Does this sort of "deny and disrupt" campaign sound familiar? It should: you've seen it before...

<snip>

More: http://www.huffingtonpost.com/barry-eisler/david-miranda-and-the-pre_b_3810039.html


Obama Was Wrong: NSA Employees Have Deliberately "Abused" Their Power - Slate

Obama Was Wrong: NSA Employees Have Deliberately "Abused" Their Power
By Ryan Gallagher | Slate
Posted Friday, Aug. 23, 2013, at 5:29 PM

<snip>

In recent weeks, government officials have insisted that Americans need not worry about NSA surveillance because there are no cases of the system being wilfully abused. But new details have emerged showing these assurances to be blatantly false—in yet another twist that is sure to undermine trust in the NSA oversight regime.

On Friday, Bloomberg reported that NSA analysts have “deliberately ignored restrictions on their authority to spy on Americans multiple times in the past decade.” According to Bloomberg, an average of one case of intentional abuse per year has been documented in internal reports. Given that the NSA intercepts billions of communications weekly, the number of reported deliberate abuses is small. However, that there are any documented cases at all is highly significant because of how this contradicts statements made by both current and former senior officials in the aftermath of a series of stories about vast NSA spy programs based on leaked secret documents.


NSA chief Gen. Keith Alexander claimed at a New York cybersecurity conference earlier this month that “no one has wilfully or knowingly disobeyed the law or tried to invade your civil liberties or privacy.” A similar statement was made by the head of the Senate intelligence committee tasked with conducting oversight of the NSA. Dianne Feinstein, D-Calif., said on Aug. 16 that the committee had “never identified an instance in which the NSA has intentionally abused its authority to conduct surveillance for inappropriate purposes.”

In an Aug. 9 news conference, President Obama stated, too, that abuse had not been occurring. “All the stories that have been written, what you're not reading about is the government actually abusing these programs and listening in on people's phone calls or inappropriately reading people's emails,” Obama said. Two days later, this statement was enthusiastically reiterated by former NSA chief Gen. Michael Hayden, who appeared on Face of the Nation. “There have been no abuses under him <President Obama> or under his predecessor <President Bush>,” Hayden insisted.

According to the Bloomberg report...

<snip>

More: http://www.slate.com/blogs/future_tense/2013/08/23/bloomberg_report_nsa_employees_have_deliberately_abused_their_power.html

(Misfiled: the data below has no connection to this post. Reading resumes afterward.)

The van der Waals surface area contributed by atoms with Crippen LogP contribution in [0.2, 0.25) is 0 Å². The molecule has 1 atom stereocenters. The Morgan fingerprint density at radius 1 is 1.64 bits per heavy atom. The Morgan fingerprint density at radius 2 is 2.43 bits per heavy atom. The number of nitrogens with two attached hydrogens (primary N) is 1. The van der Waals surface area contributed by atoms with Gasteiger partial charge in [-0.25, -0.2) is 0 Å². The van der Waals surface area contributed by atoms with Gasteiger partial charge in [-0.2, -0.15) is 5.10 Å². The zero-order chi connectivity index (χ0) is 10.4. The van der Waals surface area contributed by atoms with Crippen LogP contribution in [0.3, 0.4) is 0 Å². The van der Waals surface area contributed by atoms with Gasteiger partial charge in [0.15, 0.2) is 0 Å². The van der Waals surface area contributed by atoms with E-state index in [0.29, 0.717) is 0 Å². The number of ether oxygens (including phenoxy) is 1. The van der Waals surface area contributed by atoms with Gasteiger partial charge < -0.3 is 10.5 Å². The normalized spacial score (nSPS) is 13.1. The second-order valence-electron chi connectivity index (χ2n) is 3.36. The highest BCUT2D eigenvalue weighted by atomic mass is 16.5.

So.. What IS Freedom ??? Apparently... Nothing Left To Lose... And We Are Growing Every Day...



Me & Bobby McGee Lyrics

Busted flat in Baton Rouge, waiting for a train
And I's feeling nearly as faded as my jeans.
Bobby thumbed a diesel down just before it rained,
It rode us all the way to New Orleans.

I pulled my harpoon out of my dirty red bandanna,
I was playing soft while Bobby sang the blues.
Windshield wipers slapping time, I was holding Bobby's hand in mine,
We sang every song that driver knew.

Freedom's just another word for nothing left to lose,
Nothing don't mean nothing honey if it ain't free, now now.
And feeling good was easy, Lord, when he sang the blues,
You know feeling good was good enough for me,
Good enough for me and my Bobby McGee.

From the Kentucky coal mines to the California sun,
Hey, Bobby shared the secrets of my soul.
Through all kinds of weather, through everything we done,
Hey Bobby baby? kept me from the cold.

One day up near Salinas,I let him slip away,
He's looking for that home and I hope he finds it,
But I'd trade all of my tomorrows for just one yesterday
To be holding Bobby's body next to mine.

Freedom is just another word for nothing left to lose,
Nothing, that's all that Bobby left me, yeah,
But feeling good was easy, Lord, when he sang the blues,
Hey, feeling good was good enough for me, hmm hmm,
Good enough for me and my Bobby McGee.

La la la, la la la la, la la la, la la la la
La la la la la Bobby McGee.
La la la la la, la la la la la
La la la la la, Bobby McGee, la.

La La la, la la la la la la,
La La la la la la la la la, ain`t no bumb on my bobby McGee yeah.
Na na na na na na na na, na na na na na na na na na na na
Hey now Bobby now, Bobby McGee, yeah.

Lord, I'm calling my lover, calling my man,
I said I'm calling my lover just the best I can,
C'mon, hey now Bobby yeah, hey now Bobby McGee, yeah,
Lordy Lordy Lordy Lordy Lordy Lordy Lordy Lord
Hey, hey, hey, Bobby McGee, Lord!

Yeah! Whew!

Lordy Lordy Lordy Lordy Lordy Lordy Lordy Lord
Hey, hey, hey, Bobby McGee.


Link: http://www.sing365.com/music/lyric.nsf/Me-Bobby-McGee-lyrics-Janis-Joplin/DB4A0F6EDA995B334825695900340DC4


NSA Analysts Deliberately Broke Rules To Spy On Americans, Agency Reveals - GuardianUK

NSA analysts deliberately broke rules to spy on Americans, agency reveals
Inspector general's admission undermines fresh insistences from president that breaches of privacy rules were inadvertent